Future of Strathcona community pool unknown
Published Monday, November 26, 2018 4:32PM MST Last Updated Monday, November 26, 2018 6:40PM MST
With many funding requests in to council and few dollars to go around, Edmonton’s oldest pool is among the projects whose time has come to sink or swim.
Built in 1957, Strathcona’s Scona Pool is near closure.
A master plan of development for the area includes a $76 million recreation centre, but it has not received any funding yet—meaning any replacement pool for the neighbourhood is, at best, years away.
“We want to make sure there is a design in place now, so we that can we can start to look at funding options for getting this facility built so that there is no lag between when Scona Pool closes and a replacement for it is ready," said Jol Semeniuk.
Semeniuk is a member of the Friends of Scona Rec group, which has advocated for an aquatic facility to be part of the recreation centre in the city’s Rollie Miles Athletic Field District Park Renewal project.
The Scona Pool epitomizes a larger issue for Edmonton city council: trying to densify central established neighbourhoods.
Many of the facilities in Edmonton’s core already, or will soon, need repurposing or replacing—but Edmonton’s newest and largest rec centres are being built on or proposed for the city’s peripheries.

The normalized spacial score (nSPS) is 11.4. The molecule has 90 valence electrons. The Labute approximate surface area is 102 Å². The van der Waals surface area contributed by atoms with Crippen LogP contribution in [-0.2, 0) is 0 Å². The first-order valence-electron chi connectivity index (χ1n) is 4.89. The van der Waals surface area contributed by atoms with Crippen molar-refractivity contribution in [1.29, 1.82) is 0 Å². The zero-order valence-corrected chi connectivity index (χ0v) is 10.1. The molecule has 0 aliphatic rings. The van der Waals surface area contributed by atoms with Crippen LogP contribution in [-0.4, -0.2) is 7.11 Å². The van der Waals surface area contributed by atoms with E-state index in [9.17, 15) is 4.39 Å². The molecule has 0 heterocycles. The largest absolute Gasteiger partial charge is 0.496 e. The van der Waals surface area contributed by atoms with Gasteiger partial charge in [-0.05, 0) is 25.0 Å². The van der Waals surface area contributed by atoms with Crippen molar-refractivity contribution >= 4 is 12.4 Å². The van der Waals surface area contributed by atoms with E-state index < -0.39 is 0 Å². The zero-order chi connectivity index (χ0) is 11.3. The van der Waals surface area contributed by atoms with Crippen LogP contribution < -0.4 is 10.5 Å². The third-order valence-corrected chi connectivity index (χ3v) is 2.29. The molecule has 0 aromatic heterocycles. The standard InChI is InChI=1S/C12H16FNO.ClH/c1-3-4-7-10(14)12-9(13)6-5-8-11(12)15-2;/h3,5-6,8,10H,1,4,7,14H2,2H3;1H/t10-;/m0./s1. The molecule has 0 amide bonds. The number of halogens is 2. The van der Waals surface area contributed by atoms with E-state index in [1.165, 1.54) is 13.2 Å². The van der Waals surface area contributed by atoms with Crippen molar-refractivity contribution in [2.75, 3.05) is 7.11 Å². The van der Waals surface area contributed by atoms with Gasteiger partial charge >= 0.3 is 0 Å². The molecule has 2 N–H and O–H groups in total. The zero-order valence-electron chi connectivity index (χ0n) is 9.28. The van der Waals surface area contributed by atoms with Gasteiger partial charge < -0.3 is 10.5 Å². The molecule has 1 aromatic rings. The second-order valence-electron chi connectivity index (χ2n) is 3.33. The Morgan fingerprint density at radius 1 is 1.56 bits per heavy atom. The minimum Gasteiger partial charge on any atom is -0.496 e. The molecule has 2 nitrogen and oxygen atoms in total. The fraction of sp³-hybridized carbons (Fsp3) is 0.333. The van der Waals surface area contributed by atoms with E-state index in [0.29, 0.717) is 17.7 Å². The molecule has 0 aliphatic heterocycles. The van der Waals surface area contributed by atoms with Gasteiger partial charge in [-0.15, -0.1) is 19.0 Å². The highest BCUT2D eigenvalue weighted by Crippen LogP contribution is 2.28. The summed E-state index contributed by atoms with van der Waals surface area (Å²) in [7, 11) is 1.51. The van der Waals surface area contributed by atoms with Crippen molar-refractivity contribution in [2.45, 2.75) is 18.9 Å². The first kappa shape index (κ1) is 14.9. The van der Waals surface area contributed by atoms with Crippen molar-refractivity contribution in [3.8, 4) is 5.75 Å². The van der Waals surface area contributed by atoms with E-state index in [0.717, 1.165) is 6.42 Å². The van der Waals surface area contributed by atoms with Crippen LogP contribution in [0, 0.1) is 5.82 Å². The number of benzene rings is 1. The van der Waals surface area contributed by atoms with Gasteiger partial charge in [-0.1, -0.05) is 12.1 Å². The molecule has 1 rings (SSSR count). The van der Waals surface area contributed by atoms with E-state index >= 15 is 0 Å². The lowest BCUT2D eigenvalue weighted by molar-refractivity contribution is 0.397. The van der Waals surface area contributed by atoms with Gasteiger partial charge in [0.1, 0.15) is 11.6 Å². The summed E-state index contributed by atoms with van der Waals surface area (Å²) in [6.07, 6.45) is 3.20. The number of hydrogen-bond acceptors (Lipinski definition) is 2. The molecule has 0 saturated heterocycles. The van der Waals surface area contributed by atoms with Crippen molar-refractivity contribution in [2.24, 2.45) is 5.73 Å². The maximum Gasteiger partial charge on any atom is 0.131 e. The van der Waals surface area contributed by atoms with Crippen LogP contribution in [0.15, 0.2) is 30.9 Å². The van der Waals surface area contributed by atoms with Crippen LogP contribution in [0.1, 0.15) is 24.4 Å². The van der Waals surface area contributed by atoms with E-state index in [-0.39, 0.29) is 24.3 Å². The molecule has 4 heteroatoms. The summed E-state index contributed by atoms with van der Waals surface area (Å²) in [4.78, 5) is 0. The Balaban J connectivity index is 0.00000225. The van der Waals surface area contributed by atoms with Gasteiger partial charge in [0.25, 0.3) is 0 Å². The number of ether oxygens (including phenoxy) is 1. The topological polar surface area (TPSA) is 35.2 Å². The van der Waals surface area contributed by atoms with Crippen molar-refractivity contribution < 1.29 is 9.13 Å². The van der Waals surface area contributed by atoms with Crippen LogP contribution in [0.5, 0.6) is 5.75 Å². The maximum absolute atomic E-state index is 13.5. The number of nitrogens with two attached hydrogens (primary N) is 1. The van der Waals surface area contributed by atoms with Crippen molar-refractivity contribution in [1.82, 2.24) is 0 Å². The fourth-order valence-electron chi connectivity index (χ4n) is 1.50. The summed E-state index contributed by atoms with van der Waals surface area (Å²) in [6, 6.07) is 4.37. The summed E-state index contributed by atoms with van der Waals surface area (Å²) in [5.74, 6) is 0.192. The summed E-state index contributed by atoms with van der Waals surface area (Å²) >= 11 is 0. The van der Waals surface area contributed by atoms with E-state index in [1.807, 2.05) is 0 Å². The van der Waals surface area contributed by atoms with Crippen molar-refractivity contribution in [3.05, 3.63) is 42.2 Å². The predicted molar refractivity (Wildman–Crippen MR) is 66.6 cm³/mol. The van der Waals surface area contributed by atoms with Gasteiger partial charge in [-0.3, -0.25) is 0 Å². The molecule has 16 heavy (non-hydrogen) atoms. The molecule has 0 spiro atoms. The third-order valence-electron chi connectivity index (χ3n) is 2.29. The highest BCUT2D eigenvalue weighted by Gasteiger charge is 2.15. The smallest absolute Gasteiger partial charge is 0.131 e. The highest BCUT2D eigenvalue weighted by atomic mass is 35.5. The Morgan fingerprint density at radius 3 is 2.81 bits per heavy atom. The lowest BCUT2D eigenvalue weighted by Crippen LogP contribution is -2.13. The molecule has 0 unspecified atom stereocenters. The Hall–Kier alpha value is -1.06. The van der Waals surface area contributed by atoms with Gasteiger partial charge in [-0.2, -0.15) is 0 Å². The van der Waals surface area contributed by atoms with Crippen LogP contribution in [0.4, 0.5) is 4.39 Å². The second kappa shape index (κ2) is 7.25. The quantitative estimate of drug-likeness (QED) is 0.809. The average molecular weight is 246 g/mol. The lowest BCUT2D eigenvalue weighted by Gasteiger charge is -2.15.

Semeniuk, a father of four from Old Strathcona, said some families are choosing to leave the community rather than drive to the new locations.
“And we’ve had those similar thoughts,” he said.
At Monday morning’s council meeting, Mayor Don Iveson said “this narrative that it’s a balance between the suburbs and core communities is entirely false.”
As city staff waded into a discussion about dollars, he floated the idea of using a community revitalization levy to finance a new facility.
A CRL is a strategy that pays for the infrastructure over time using property tax revenue. It works only when the project spurs new development.
“There's a user pay, user benefit to this. And a CRL could actually be a neat and tidy way to do that,” Iveson said.
Either way, the Scona Pool won’t be the city’s oldest for much longer.
With files from Dan Grummett